Technology and Student Achievement: The Right Question to Ask
December 9, 2014
What is the impact of technology in our classrooms? Stats, like the ones below from Project Tomorrow’s 2014 United States Speak Up Reports, are increasingly common.
- Nearly 50% of students in virtual schools report being interested in learning versus 32% in traditional schools.
- 74% of teachers believe technology increases student engagement in the classroom.
- 46% of principals believe that digital content is having the greatest impact on teaching and learning.
In our digital world, surveys consistently show that technology increases student engagement and motivation to learn. Beyond this, students, teachers, and principals see the value of technology and actively want more access in schools. However, many still search tirelessly for whether or not technology positively impacts student achievement.
But is this the right question?
The fact is that technology DOES have an impact on student achievement, but documented effects tend to be modest at best. In a secondary meta-analysis of existing studies over the past 40 years comparing achievement in educational settings with and without technology, Rana Tamim et. al. identified only a small to moderate effect of technology on achievement. In many cases, the impact of technology seems to be less than other proven instructional techniques and interventions.
Interestingly, Tamim et. al. noted that technology had different effect sizes in different use situations. They found technology is more impactful when used to support instruction rather than provide direct instruction. In and of itself, technology is purely another medium for helping propel students along their learning paths. But it can be used in a wide variety of ways. Some might use technology as an easy substitute for traditional drill and kill exercises. Others might harness its potential to capture student interest, individualize instruction, and connect students to learning beyond classroom walls. Shouldn’t a more important question for research be: how can technology be used effectively to improve achievement?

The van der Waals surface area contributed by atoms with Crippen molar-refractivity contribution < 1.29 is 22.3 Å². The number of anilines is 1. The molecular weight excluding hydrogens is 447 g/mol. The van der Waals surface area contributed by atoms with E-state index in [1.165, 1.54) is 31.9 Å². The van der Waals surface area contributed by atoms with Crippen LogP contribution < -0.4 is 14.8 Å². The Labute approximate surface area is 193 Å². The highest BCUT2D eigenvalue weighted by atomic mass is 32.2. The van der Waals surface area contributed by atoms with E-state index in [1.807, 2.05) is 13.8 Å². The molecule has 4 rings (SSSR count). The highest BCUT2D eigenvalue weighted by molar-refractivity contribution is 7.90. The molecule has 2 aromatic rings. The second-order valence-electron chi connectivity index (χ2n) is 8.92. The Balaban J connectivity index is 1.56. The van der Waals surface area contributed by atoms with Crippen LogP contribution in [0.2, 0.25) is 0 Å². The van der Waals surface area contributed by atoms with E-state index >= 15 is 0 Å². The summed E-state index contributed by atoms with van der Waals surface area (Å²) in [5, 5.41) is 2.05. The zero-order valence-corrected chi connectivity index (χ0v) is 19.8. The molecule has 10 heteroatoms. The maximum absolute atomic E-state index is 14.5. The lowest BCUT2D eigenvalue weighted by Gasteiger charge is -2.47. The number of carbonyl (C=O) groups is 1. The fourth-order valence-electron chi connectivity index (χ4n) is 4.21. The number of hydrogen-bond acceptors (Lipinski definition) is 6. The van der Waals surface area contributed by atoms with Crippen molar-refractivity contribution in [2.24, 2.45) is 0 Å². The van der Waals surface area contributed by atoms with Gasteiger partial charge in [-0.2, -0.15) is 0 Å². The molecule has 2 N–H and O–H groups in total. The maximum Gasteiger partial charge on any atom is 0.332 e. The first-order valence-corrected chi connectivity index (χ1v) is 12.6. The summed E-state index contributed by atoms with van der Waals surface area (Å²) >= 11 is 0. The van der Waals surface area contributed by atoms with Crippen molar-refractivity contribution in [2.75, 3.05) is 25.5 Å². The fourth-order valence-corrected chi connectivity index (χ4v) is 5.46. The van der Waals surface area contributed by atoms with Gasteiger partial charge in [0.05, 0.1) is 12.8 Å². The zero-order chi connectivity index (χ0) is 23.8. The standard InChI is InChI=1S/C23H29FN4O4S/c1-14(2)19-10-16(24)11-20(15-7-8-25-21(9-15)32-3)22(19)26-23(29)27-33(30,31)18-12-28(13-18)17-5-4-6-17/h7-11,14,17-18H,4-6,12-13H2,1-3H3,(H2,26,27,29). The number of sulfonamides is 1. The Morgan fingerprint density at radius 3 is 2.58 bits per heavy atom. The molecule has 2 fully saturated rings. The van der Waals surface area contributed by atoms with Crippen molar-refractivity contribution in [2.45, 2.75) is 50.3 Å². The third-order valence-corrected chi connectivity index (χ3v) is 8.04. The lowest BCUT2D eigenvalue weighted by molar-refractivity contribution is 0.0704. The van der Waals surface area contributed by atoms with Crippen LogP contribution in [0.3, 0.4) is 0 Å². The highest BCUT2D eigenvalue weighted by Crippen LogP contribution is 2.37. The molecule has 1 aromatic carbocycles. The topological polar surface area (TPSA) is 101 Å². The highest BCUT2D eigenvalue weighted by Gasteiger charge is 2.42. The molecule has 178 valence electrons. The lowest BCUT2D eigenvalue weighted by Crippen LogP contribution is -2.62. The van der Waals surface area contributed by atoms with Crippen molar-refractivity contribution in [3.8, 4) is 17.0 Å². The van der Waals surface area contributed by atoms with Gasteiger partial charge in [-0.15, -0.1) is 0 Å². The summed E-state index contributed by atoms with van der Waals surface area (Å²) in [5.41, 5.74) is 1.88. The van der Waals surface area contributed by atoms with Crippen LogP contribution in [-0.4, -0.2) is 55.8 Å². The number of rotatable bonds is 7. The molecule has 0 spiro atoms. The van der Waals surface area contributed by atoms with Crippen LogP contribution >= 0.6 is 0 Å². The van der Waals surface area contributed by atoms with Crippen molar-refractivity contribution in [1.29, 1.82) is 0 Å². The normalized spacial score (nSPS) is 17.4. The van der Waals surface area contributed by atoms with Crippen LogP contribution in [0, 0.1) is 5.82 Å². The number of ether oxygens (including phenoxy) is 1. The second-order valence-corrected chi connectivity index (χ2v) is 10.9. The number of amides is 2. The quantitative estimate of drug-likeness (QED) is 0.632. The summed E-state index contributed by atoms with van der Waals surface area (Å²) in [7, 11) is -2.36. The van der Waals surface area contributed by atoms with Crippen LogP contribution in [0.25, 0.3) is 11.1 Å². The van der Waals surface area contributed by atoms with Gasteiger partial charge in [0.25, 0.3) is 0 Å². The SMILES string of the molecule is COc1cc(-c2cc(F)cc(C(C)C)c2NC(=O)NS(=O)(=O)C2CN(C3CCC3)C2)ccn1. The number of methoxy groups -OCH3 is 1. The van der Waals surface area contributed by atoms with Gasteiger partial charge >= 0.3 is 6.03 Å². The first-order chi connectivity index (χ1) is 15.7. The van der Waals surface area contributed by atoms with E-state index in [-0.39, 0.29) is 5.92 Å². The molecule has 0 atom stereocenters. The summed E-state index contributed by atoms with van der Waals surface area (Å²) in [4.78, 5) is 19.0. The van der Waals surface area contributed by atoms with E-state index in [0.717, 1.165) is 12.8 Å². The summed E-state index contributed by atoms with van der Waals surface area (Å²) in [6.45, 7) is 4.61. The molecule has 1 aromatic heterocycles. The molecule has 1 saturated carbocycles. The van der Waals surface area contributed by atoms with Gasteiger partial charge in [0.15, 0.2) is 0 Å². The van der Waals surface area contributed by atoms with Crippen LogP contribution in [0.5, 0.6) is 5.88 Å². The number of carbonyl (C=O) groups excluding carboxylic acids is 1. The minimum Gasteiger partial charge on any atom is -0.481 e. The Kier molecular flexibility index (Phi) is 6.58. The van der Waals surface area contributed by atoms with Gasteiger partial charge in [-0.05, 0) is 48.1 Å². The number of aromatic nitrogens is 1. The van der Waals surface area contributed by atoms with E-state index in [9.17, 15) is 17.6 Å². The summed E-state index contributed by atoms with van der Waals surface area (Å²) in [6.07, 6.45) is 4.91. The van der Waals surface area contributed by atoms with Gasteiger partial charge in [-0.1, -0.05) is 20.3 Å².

The mere presence of technology in classrooms is destined to have small, if any, effects on teaching and learning. However, when technology is thoughtfully implemented to support students in their learning and development, the possibilities are much brighter. Smaller scale research and case studies highlight some of these opportunities. In a study measuring the effectiveness of a 1:1 laptop environment based on constructivist principles, authors Dawne Beck-Hill and Yigal Rosen, documented the impact on achievement many have been looking for: significant Math and Reading gains on a standardized test, the Texas Assessment of Knowledge and Skills (TAKS).
What’s more, the study found that teachers in the experimental classrooms adopted more student-centric instructional techniques. In the experimental technology classrooms, teachers had twice the number of one-on-one student interactions with students and implemented independent learning activities more frequently. Further, students not only reported being more invested in school, but also improved attendance by nearly 30 percent over the course of the study.
However, such results will not appear overnight or automatically. Impactful technology initiatives require a community-wide vision and substantial preparation. However, as the primary point of contact with students in schools, whether or not technology initiatives are successful really comes down to teachers.
Teaching, and especially teaching well, is difficult. Even in the absence of adopting new technology, many teachers likely feel that there are not enough hours in the day to do their professional responsibilities justice. Asking teachers to use technology effectively without proper support is not fair. They need professional development to learn not just the basics of the technology but, more importantly, how to use it in their classrooms. They need time to collaborate with peers grappling with the same issues across the hall and around the world. And they need school leadership to foster a supportive environment where risk-taking and learning are encouraged and successes are celebrated.
As the number of American classrooms left completely untouched by technology become increasingly sparse, comparative studies based on technology versus non-technology classroom become less and less relevant. Technology has amazing potential and now we need to focus on how to leverage its presence in schools to enhance teaching and learning and prepare our students for our technological world.